Cushion Cover with Piping and a Zip Sewing Tutorial

If you have mastered making envelope style cushion covers and want to take your cushion cover skills to the next level but don’t know where to start, this is the tutorial for you.  By the end of the lesson you will know how to make and sew with piping, and how to add an almost invisible zip to your cushion cover – with lots of professional tips throughout you will never need to buy a ready-made cushion cover again!

If you live in or near to Witney in Oxfordshire, and would prefer to learn with a teacher on hand, why not join us at our Sewing School where you can learn how to make professional level cushion covers in an evening  – click here for details!

cushion-covers-level-2-piping-and-zips-sewing-lesson-tutorial

Cushion Cover with Piping & a Zip Tutorial

Requirements:

Cushion pad.

Main fabric (1cm (1/2”) longer and 1cm (1/2”) wider than your cushion pad) x 2 pieces

Piping cord (size 4 or 5 works well – enough to go around all 4 sides of your cushion plus 8cm (3”).

Fabric to cover the piping cord (for a 45cm (18”) cushion a 40cm (16”) square is plenty) or enough ready-made bias tape to cover your piping cord.

Zip (same length as your cushion).


Step 1 – Making Your Piping

Measure the length and width of your cushion, add the two figures together, multiply by 2, then add 8 cm.  This gives you the length of piping cord needed:

Length of cushion           …………. (L)

Width of cushion            …………. (W)

L + W                          …………. (A)

A x2                             …………. (B)

B + 8cm                      …………. length of piping cord needed.

 

Step 2 – Covering Your Piping

You need to cut strips of fabric on the bias to cover your piping cord.  Cutting the strips on the bias will help ease the tape around the corners of the cushion cover, and give you a smooth finish.

For size 4 or 5 piping cord you need to cut your strips 4.5cm (1.75”) wide.

You can easily find the bias on your fabric using a quilting ruler, simply lay the 45 degree angle line on your ruler along the bottom of your fabric.  The long side of the ruler will be at 45 degrees (along the bias).  Draw your first line.

cushion-cover-finding-the-bias-for-fabric-strips

If you don’t have a ruler, fold the bottom left corner of your fabric up to the top edge and press the fold, when you open the fabric back out the fold line will be at 45 degrees (along the bias).  Draw your first line along it.

piping cord-finding the bias to markMove your ruler out from your first line, the width of your strips, and draw a second line (it will be parallel to the first line), continue moving your ruler across your fabric in this manner, drawing strips as you go.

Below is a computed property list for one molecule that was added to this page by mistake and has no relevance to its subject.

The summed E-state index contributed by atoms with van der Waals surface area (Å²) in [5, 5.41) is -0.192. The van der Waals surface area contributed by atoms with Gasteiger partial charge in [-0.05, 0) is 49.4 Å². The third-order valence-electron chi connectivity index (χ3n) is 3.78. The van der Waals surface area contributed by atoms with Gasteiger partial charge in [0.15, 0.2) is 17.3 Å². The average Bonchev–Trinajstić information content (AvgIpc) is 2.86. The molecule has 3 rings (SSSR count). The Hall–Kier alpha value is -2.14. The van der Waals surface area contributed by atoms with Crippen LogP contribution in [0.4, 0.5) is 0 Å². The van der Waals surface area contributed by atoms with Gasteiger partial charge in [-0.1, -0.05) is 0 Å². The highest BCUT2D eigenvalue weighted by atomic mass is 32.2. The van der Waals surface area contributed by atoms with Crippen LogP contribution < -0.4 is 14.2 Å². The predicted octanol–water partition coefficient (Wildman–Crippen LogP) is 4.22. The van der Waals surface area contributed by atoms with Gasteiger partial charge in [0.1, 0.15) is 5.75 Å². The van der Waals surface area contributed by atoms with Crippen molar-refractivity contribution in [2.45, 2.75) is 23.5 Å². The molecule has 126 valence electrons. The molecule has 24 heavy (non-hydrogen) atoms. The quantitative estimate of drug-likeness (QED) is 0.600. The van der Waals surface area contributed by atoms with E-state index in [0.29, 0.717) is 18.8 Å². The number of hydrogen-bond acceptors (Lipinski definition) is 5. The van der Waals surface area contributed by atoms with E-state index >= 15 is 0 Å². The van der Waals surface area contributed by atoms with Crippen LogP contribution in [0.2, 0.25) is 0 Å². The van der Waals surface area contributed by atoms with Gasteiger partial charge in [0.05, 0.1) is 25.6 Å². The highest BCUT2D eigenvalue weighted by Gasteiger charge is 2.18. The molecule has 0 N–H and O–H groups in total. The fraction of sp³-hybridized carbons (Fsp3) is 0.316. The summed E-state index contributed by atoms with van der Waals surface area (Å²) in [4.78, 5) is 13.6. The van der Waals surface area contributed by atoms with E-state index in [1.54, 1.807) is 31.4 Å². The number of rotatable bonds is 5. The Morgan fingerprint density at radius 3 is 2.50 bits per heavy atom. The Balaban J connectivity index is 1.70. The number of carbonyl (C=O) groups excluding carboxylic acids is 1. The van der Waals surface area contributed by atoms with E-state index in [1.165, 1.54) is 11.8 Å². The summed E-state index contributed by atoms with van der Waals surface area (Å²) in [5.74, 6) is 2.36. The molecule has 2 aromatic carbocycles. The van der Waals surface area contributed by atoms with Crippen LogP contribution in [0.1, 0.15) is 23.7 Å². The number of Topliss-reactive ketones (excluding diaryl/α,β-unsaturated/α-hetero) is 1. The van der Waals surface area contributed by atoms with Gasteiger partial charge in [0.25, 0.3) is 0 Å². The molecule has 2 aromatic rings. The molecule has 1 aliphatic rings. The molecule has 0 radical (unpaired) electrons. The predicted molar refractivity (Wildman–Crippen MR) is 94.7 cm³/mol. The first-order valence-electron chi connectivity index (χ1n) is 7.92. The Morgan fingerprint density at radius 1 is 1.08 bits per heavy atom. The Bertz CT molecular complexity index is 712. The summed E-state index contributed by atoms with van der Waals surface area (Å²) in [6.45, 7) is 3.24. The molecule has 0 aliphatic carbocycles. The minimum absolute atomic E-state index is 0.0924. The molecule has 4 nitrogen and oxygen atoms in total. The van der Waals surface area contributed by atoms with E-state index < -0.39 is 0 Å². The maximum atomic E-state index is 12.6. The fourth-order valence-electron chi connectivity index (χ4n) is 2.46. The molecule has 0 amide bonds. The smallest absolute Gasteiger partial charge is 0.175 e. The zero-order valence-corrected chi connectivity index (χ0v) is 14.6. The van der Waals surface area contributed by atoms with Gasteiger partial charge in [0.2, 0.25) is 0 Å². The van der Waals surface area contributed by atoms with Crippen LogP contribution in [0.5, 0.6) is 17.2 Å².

Cut out your strips.

piping cord-finding the bias to mark-drawing all the linesYou now need to join the strips together.

Place two strips together, right sides facing, so that they are at a right angle to each other and the diagonally cut short edges are lined up (see images below).  Then move the top layer down, keeping the raw diagonal edges lined up, until the length of the straight edge of the top piece (side closest to the raw diagonal edge) measures the length of your seam allowance.

cushion-cover-piping-joining-fabric-strips

Sew the two strips together, along the diagonal edge, using your preferred seam allowance.  Open out to check the two sides are level.  When you are happy press the seam allowance open and then cut off the excess fabric sticking out of the top/bottom on each side.

joining piping cord tape sewing together and trimming
Once you have sewn all your strips together you can cover your cord.  Wrap the fabric around the cord, so that you are looking at the right side of the fabric, the long raw edges of the fabric are lined up and the cord is running through the middle.

Using your zipper foot, start sewing the two sides of the fabric together, close to the edge of the piping cord, STARTING approx. 10cm down from the start of the piping/fabric AND FINISHING approx. 10cm from the end of the fabric/cord.

sewing-tape-on-piping-cord-cushion cover with piping-tutorial

Step 3 – Attaching Your Piping

This is best done without pins, if you really can’t survive without pins then just put a few in down the first side.

Place the piping cord so that the unsewn part starts approx. one third of the way down one side of your main cushion fabric.  Match up the raw edges of the piping cord cover and the raw edges of the fabric (you should be looking at the right side of the fabric) and start sewing the piping cord into place FROM the point where the sew line starts in the piping cord.  Stop when you get a few cms from the bottom.

Use a ruler or seam gauge to measure up from the bottom of the main cushion fabric, the width of your seam allowance, and mark this point on the piping cord’s seam allowance, drawing a line across from the sew line on the piping cord to the outside (raw) edge.

Now draw a diagonal line on the piping cord fabric from the inside edge of the line you have just drawn (the end near the cord) down to the point where the piping cord fabric meets the corner of the main fabric (see below).

piping cord on to the main fabric dealing with the corner